Exploring Sedona: Red Rocks & Mysticism

I have never seen a sky so incredibly deep-blue.

Nature & Hiking

Just south of Flagstaff, Arizona, in the desert southwest of the United States, lies the town of Sedona. Known for its natural beauty and gorgeous red rock formations, this area is stunning.

If you’ve never been to this part of the US, it is almost otherworldly. All the earth around you is red… the soil, the rocks, and the hillsides. Vegetation is sparse. Sedona is in the high desert after all. Cacti dot the landscape. We visited in the fall of 2006. With moderate temperatures and fewer crowds, it is one of my favorite times of year to travel. It can be intensely warm during summer months. Hiking is a great way to enjoy those amazing rock formations, and there is no shortage of trails in this area. Heading to the outdoors allows one to clear the mind. Perfect for getting in touch with your inner energy.

Vortices & Mysticism

Sedona is also known for its energy vortices. A vortex is a source of spiritual healing power or energy emanating from a specific physical location. It is said that there are four such locations in and around Sedona. These vortices have long tied Sedona to the new age mysticism movement. I won’t claim to understand it, but of course much has been written on the subject. People from all over the world are drawn to the Sedona area searching for the clarity, enlightenment and healing properties that these vortices offer. I try to come at it with an open mind.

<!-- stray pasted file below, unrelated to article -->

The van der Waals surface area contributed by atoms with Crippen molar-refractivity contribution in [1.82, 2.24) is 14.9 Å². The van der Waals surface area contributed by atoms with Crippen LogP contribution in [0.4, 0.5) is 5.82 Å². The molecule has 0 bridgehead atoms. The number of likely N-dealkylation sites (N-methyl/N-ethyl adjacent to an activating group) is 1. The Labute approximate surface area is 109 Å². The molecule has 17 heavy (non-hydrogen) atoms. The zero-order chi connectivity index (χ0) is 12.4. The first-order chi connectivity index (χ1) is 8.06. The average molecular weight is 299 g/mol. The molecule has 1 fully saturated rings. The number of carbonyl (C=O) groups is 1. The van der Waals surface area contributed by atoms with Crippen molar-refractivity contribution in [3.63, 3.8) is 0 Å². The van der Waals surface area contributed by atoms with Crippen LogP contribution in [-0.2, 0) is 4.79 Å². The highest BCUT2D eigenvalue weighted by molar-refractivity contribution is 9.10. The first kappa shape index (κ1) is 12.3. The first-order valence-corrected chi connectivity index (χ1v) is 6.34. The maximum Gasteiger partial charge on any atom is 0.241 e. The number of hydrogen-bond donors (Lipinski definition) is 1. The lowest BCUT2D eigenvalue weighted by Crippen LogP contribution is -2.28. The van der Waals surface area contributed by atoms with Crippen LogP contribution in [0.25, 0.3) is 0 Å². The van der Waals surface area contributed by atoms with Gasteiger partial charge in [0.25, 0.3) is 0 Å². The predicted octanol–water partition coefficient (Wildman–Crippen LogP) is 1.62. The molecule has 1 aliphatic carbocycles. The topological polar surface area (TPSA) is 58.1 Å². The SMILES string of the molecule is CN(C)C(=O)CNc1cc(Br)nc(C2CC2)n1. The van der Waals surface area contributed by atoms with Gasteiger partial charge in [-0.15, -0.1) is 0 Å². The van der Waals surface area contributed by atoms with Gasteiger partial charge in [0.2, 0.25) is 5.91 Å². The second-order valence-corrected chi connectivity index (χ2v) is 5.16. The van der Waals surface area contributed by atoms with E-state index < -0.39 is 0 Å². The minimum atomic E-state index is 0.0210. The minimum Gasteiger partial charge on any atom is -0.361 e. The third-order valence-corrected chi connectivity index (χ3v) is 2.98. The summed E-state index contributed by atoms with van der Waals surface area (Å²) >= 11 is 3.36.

The Chapel of the Cross

Although it is a Catholic church, the Chapel of the Cross (http://chapeloftheholycross.com/) welcomes people of all faiths… I’m assuming that includes those who believe in mysticism.

Completed in 1954, the Chapel of the Cross is the work of Marguerite Brunswig Staude working with the design studio of Anshen + Allen out of San Francisco. This architectural landmark is significant for the way it blends into the landscape… like a chameleon. The structure, itself, appears to jut directly out of the land, matching the color of the red sandstone perfectly. If you appreciate fine architecture, this structure is a must-see. While you are there, don’t forget to look for the Two Nuns rock formations in the hills above the chapel. The chapel is open to the public from 9 am to 5 pm daily except Christmas, Easter, Thanksgiving and Good Friday. A curved ramp, that elegantly bends up to the structure, makes it wheelchair accessible.

Have you been to Sedona? What are some of your favorite memories?

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